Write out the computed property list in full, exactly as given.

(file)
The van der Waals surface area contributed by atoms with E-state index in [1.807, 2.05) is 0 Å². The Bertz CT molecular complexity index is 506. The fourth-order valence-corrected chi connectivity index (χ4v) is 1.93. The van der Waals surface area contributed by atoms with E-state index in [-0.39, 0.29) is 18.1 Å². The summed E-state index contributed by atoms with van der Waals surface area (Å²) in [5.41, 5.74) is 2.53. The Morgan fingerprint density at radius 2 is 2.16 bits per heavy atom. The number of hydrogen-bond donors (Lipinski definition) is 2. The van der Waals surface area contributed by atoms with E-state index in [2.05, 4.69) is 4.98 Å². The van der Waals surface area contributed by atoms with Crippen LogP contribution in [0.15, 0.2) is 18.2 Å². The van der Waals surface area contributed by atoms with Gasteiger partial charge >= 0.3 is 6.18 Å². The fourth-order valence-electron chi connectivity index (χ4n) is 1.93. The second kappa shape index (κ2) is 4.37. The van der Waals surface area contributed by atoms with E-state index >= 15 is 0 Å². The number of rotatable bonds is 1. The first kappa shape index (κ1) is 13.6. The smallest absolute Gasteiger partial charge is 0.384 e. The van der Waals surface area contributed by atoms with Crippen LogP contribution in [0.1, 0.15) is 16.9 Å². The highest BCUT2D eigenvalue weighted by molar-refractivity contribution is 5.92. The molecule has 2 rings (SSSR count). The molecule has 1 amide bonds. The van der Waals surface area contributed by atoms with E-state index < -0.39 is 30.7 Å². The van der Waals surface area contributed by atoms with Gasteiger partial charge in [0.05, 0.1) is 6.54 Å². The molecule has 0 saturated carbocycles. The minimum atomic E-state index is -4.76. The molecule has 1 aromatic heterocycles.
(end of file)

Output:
The van der Waals surface area contributed by atoms with E-state index in [1.807, 2.05) is 0 Å². The Bertz CT molecular complexity index is 506. The fourth-order valence-corrected chi connectivity index (χ4v) is 1.93. The van der Waals surface area contributed by atoms with E-state index in [-0.39, 0.29) is 18.1 Å². The summed E-state index contributed by atoms with van der Waals surface area (Å²) in [5.41, 5.74) is 2.53. The Morgan fingerprint density at radius 2 is 2.16 bits per heavy atom. The number of hydrogen-bond donors (Lipinski definition) is 2. The van der Waals surface area contributed by atoms with E-state index in [2.05, 4.69) is 4.98 Å². The van der Waals surface area contributed by atoms with Crippen LogP contribution in [0.15, 0.2) is 18.2 Å². The van der Waals surface area contributed by atoms with Gasteiger partial charge >= 0.3 is 6.18 Å². The fourth-order valence-electron chi connectivity index (χ4n) is 1.93. The second kappa shape index (κ2) is 4.37. The van der Waals surface area contributed by atoms with E-state index >= 15 is 0 Å². The number of rotatable bonds is 1. The first kappa shape index (κ1) is 13.6. The smallest absolute Gasteiger partial charge is 0.384 e. The van der Waals surface area contributed by atoms with Crippen LogP contribution in [0.1, 0.15) is 16.9 Å². The highest BCUT2D eigenvalue weighted by molar-refractivity contribution is 5.92. The molecule has 2 rings (SSSR count). The molecule has 1 amide bonds. The van der Waals surface area contributed by atoms with E-state index < -0.39 is 30.7 Å². The van der Waals surface area contributed by atoms with Gasteiger partial charge in [0.05, 0.1) is 6.54 Å². The molecule has 0 saturated carbocycles. The minimum atomic E-state index is -4.76. The molecule has 1 aromatic heterocycles.